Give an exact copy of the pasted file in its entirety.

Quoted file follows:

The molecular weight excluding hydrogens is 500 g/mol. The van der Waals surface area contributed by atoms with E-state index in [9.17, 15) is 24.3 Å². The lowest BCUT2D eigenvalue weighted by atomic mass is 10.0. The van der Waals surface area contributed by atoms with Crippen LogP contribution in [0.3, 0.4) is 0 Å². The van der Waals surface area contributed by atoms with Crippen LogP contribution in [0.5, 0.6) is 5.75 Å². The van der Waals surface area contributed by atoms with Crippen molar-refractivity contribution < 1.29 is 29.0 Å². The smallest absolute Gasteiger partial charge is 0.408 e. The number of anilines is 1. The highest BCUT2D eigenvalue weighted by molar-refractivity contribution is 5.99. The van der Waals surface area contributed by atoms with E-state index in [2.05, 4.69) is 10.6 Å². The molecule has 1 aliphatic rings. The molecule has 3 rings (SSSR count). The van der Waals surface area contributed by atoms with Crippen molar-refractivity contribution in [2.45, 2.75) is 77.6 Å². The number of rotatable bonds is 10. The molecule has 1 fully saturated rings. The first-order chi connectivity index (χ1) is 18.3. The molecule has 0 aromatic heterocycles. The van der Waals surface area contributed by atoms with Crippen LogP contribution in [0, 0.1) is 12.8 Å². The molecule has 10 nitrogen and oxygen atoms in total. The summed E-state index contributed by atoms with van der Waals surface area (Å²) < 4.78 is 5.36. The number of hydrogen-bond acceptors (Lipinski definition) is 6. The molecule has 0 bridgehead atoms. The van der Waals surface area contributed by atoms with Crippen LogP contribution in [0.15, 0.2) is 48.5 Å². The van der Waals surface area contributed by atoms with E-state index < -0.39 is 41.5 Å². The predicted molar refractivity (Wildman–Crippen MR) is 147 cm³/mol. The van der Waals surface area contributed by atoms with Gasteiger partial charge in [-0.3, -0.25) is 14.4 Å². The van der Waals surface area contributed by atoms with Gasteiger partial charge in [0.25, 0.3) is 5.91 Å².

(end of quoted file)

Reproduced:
The molecular weight excluding hydrogens is 500 g/mol. The van der Waals surface area contributed by atoms with E-state index in [9.17, 15) is 24.3 Å². The lowest BCUT2D eigenvalue weighted by atomic mass is 10.0. The van der Waals surface area contributed by atoms with Crippen LogP contribution in [0.3, 0.4) is 0 Å². The van der Waals surface area contributed by atoms with Crippen LogP contribution in [0.5, 0.6) is 5.75 Å². The van der Waals surface area contributed by atoms with Crippen molar-refractivity contribution < 1.29 is 29.0 Å². The smallest absolute Gasteiger partial charge is 0.408 e. The number of anilines is 1. The highest BCUT2D eigenvalue weighted by molar-refractivity contribution is 5.99. The van der Waals surface area contributed by atoms with E-state index in [2.05, 4.69) is 10.6 Å². The molecule has 1 aliphatic rings. The molecule has 3 rings (SSSR count). The van der Waals surface area contributed by atoms with Crippen molar-refractivity contribution in [2.45, 2.75) is 77.6 Å². The number of rotatable bonds is 10. The molecule has 1 fully saturated rings. The first-order chi connectivity index (χ1) is 18.3. The molecule has 0 aromatic heterocycles. The van der Waals surface area contributed by atoms with Crippen LogP contribution in [0, 0.1) is 12.8 Å². The molecule has 10 nitrogen and oxygen atoms in total. The summed E-state index contributed by atoms with van der Waals surface area (Å²) < 4.78 is 5.36. The number of hydrogen-bond acceptors (Lipinski definition) is 6. The molecule has 0 bridgehead atoms. The van der Waals surface area contributed by atoms with Crippen LogP contribution in [0.15, 0.2) is 48.5 Å². The van der Waals surface area contributed by atoms with E-state index < -0.39 is 41.5 Å². The predicted molar refractivity (Wildman–Crippen MR) is 147 cm³/mol. The van der Waals surface area contributed by atoms with Gasteiger partial charge in [-0.3, -0.25) is 14.4 Å². The van der Waals surface area contributed by atoms with Gasteiger partial charge in [0.25, 0.3) is 5.91 Å².